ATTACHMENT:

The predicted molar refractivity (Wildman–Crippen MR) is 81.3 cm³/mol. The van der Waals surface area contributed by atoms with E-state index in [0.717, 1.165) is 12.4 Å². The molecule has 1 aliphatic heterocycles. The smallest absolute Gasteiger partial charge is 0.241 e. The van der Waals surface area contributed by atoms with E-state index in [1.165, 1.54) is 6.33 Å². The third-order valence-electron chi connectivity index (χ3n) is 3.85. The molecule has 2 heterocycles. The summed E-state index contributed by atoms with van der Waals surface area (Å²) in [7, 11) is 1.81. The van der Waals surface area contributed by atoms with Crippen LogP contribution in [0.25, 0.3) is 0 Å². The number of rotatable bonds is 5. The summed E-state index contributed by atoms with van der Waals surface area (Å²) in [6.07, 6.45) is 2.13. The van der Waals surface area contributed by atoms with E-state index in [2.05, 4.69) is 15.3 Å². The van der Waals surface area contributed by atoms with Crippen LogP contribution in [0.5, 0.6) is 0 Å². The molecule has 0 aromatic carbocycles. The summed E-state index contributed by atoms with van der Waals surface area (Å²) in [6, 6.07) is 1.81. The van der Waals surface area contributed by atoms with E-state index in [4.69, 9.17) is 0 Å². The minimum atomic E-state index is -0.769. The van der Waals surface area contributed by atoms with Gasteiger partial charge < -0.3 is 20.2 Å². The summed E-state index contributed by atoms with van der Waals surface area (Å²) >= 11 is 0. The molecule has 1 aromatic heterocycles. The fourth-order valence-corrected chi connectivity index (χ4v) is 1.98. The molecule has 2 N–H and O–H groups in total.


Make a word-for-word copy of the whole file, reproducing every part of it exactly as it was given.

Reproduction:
The predicted molar refractivity (Wildman–Crippen MR) is 81.3 cm³/mol. The van der Waals surface area contributed by atoms with E-state index in [0.717, 1.165) is 12.4 Å². The molecule has 1 aliphatic heterocycles. The smallest absolute Gasteiger partial charge is 0.241 e. The van der Waals surface area contributed by atoms with E-state index in [1.165, 1.54) is 6.33 Å². The third-order valence-electron chi connectivity index (χ3n) is 3.85. The molecule has 2 heterocycles. The summed E-state index contributed by atoms with van der Waals surface area (Å²) in [7, 11) is 1.81. The van der Waals surface area contributed by atoms with Crippen LogP contribution in [0.25, 0.3) is 0 Å². The number of rotatable bonds is 5. The summed E-state index contributed by atoms with van der Waals surface area (Å²) in [6.07, 6.45) is 2.13. The van der Waals surface area contributed by atoms with E-state index in [2.05, 4.69) is 15.3 Å². The van der Waals surface area contributed by atoms with Crippen LogP contribution in [0.5, 0.6) is 0 Å². The molecule has 0 aromatic carbocycles. The summed E-state index contributed by atoms with van der Waals surface area (Å²) in [6, 6.07) is 1.81. The van der Waals surface area contributed by atoms with E-state index in [4.69, 9.17) is 0 Å². The minimum atomic E-state index is -0.769. The van der Waals surface area contributed by atoms with Gasteiger partial charge < -0.3 is 20.2 Å². The summed E-state index contributed by atoms with van der Waals surface area (Å²) >= 11 is 0. The molecule has 1 aromatic heterocycles. The fourth-order valence-corrected chi connectivity index (χ4v) is 1.98. The molecule has 2 N–H and O–H groups in total.